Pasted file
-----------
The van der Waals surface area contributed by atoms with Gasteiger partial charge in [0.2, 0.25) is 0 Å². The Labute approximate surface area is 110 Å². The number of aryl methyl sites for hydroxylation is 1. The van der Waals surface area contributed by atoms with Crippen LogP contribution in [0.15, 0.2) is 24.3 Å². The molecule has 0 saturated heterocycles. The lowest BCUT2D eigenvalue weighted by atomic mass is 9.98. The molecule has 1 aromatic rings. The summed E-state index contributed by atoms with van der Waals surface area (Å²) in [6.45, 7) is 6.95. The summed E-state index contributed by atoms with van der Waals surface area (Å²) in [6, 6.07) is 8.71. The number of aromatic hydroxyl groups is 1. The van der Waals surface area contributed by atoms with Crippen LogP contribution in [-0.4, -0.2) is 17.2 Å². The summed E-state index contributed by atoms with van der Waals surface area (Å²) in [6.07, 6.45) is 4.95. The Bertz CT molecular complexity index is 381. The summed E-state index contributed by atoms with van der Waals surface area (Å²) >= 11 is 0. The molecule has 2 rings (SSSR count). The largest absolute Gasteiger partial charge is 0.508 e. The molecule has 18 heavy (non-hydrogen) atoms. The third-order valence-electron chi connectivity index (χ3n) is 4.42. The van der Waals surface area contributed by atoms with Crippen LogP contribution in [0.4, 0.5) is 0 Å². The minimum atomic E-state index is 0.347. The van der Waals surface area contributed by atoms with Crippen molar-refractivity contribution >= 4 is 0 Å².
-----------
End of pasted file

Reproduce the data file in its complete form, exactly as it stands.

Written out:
The van der Waals surface area contributed by atoms with Gasteiger partial charge in [0.2, 0.25) is 0 Å². The Labute approximate surface area is 110 Å². The number of aryl methyl sites for hydroxylation is 1. The van der Waals surface area contributed by atoms with Crippen LogP contribution in [0.15, 0.2) is 24.3 Å². The molecule has 0 saturated heterocycles. The lowest BCUT2D eigenvalue weighted by atomic mass is 9.98. The molecule has 1 aromatic rings. The summed E-state index contributed by atoms with van der Waals surface area (Å²) in [6.45, 7) is 6.95. The summed E-state index contributed by atoms with van der Waals surface area (Å²) in [6, 6.07) is 8.71. The number of aromatic hydroxyl groups is 1. The van der Waals surface area contributed by atoms with Crippen LogP contribution in [-0.4, -0.2) is 17.2 Å². The summed E-state index contributed by atoms with van der Waals surface area (Å²) in [6.07, 6.45) is 4.95. The Bertz CT molecular complexity index is 381. The summed E-state index contributed by atoms with van der Waals surface area (Å²) >= 11 is 0. The molecule has 2 rings (SSSR count). The largest absolute Gasteiger partial charge is 0.508 e. The molecule has 18 heavy (non-hydrogen) atoms. The third-order valence-electron chi connectivity index (χ3n) is 4.42. The van der Waals surface area contributed by atoms with Crippen LogP contribution in [0.4, 0.5) is 0 Å². The minimum atomic E-state index is 0.347. The van der Waals surface area contributed by atoms with Crippen molar-refractivity contribution >= 4 is 0 Å².